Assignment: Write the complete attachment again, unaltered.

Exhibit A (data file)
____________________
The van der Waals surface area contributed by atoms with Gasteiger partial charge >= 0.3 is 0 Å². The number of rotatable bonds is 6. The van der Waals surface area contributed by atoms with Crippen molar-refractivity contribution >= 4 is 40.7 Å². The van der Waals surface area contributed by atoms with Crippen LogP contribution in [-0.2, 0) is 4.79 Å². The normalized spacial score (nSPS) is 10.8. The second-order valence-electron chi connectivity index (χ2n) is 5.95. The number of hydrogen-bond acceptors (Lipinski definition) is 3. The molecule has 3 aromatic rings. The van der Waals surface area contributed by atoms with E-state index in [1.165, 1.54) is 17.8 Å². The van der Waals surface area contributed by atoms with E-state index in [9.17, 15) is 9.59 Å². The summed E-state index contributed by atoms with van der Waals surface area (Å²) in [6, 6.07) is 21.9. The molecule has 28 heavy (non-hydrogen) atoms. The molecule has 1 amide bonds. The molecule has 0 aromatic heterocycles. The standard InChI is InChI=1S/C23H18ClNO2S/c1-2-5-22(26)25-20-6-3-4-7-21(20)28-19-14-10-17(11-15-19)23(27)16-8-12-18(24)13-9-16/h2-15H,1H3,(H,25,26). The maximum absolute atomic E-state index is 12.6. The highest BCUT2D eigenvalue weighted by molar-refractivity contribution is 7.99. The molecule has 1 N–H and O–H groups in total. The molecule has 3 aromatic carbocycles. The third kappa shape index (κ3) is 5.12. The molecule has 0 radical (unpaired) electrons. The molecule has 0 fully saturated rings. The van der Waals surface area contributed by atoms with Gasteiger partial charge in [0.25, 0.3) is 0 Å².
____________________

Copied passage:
The van der Waals surface area contributed by atoms with Gasteiger partial charge >= 0.3 is 0 Å². The number of rotatable bonds is 6. The van der Waals surface area contributed by atoms with Crippen molar-refractivity contribution >= 4 is 40.7 Å². The van der Waals surface area contributed by atoms with Crippen LogP contribution in [-0.2, 0) is 4.79 Å². The normalized spacial score (nSPS) is 10.8. The second-order valence-electron chi connectivity index (χ2n) is 5.95. The number of hydrogen-bond acceptors (Lipinski definition) is 3. The molecule has 3 aromatic rings. The van der Waals surface area contributed by atoms with E-state index in [1.165, 1.54) is 17.8 Å². The van der Waals surface area contributed by atoms with E-state index in [9.17, 15) is 9.59 Å². The summed E-state index contributed by atoms with van der Waals surface area (Å²) in [6, 6.07) is 21.9. The molecule has 28 heavy (non-hydrogen) atoms. The molecule has 1 amide bonds. The molecule has 0 aromatic heterocycles. The standard InChI is InChI=1S/C23H18ClNO2S/c1-2-5-22(26)25-20-6-3-4-7-21(20)28-19-14-10-17(11-15-19)23(27)16-8-12-18(24)13-9-16/h2-15H,1H3,(H,25,26). The maximum absolute atomic E-state index is 12.6. The highest BCUT2D eigenvalue weighted by molar-refractivity contribution is 7.99. The molecule has 1 N–H and O–H groups in total. The molecule has 3 aromatic carbocycles. The third kappa shape index (κ3) is 5.12. The molecule has 0 radical (unpaired) electrons. The molecule has 0 fully saturated rings. The van der Waals surface area contributed by atoms with Gasteiger partial charge in [0.25, 0.3) is 0 Å².